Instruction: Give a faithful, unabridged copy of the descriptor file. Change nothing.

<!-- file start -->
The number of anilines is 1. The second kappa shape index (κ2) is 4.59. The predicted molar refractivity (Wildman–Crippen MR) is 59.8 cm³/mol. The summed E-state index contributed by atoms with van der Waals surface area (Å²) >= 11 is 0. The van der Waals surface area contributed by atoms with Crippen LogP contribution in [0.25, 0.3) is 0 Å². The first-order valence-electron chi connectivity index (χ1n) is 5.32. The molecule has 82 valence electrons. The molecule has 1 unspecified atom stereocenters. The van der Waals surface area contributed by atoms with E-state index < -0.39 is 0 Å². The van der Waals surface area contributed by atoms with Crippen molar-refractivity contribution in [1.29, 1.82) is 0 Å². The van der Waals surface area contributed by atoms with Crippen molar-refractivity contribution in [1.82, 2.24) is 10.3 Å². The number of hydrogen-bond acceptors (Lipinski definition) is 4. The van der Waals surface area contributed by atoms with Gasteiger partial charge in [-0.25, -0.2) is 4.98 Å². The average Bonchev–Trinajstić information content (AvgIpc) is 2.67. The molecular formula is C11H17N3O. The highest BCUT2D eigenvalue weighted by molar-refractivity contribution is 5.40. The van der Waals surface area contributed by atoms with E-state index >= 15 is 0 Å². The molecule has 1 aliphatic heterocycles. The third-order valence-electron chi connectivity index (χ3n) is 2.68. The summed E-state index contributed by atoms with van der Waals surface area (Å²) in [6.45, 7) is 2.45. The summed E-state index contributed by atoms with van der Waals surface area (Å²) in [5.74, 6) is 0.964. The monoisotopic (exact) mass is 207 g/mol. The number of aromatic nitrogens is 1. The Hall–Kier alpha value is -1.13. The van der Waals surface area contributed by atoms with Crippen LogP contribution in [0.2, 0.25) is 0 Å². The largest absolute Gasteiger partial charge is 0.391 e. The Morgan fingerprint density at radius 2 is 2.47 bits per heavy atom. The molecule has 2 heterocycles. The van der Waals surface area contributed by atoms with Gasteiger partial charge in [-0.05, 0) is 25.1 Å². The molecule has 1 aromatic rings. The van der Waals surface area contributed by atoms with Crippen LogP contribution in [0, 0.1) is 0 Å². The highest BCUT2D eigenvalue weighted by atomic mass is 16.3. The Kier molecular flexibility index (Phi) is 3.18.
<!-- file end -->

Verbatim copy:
The number of anilines is 1. The second kappa shape index (κ2) is 4.59. The predicted molar refractivity (Wildman–Crippen MR) is 59.8 cm³/mol. The summed E-state index contributed by atoms with van der Waals surface area (Å²) >= 11 is 0. The van der Waals surface area contributed by atoms with Crippen LogP contribution in [0.25, 0.3) is 0 Å². The first-order valence-electron chi connectivity index (χ1n) is 5.32. The molecule has 82 valence electrons. The molecule has 1 unspecified atom stereocenters. The van der Waals surface area contributed by atoms with E-state index < -0.39 is 0 Å². The van der Waals surface area contributed by atoms with Crippen molar-refractivity contribution in [1.29, 1.82) is 0 Å². The van der Waals surface area contributed by atoms with Crippen molar-refractivity contribution in [1.82, 2.24) is 10.3 Å². The number of hydrogen-bond acceptors (Lipinski definition) is 4. The van der Waals surface area contributed by atoms with Gasteiger partial charge in [-0.25, -0.2) is 4.98 Å². The average Bonchev–Trinajstić information content (AvgIpc) is 2.67. The molecular formula is C11H17N3O. The highest BCUT2D eigenvalue weighted by molar-refractivity contribution is 5.40. The van der Waals surface area contributed by atoms with E-state index >= 15 is 0 Å². The molecule has 1 aliphatic heterocycles. The third-order valence-electron chi connectivity index (χ3n) is 2.68. The summed E-state index contributed by atoms with van der Waals surface area (Å²) in [6.45, 7) is 2.45. The summed E-state index contributed by atoms with van der Waals surface area (Å²) in [5.74, 6) is 0.964. The monoisotopic (exact) mass is 207 g/mol. The number of aromatic nitrogens is 1. The Hall–Kier alpha value is -1.13. The van der Waals surface area contributed by atoms with Crippen LogP contribution in [0.2, 0.25) is 0 Å². The largest absolute Gasteiger partial charge is 0.391 e. The Morgan fingerprint density at radius 2 is 2.47 bits per heavy atom. The molecule has 2 heterocycles. The van der Waals surface area contributed by atoms with Gasteiger partial charge in [-0.05, 0) is 25.1 Å². The molecule has 1 aromatic rings. The van der Waals surface area contributed by atoms with Crippen LogP contribution in [0, 0.1) is 0 Å². The highest BCUT2D eigenvalue weighted by atomic mass is 16.3. The Kier molecular flexibility index (Phi) is 3.18.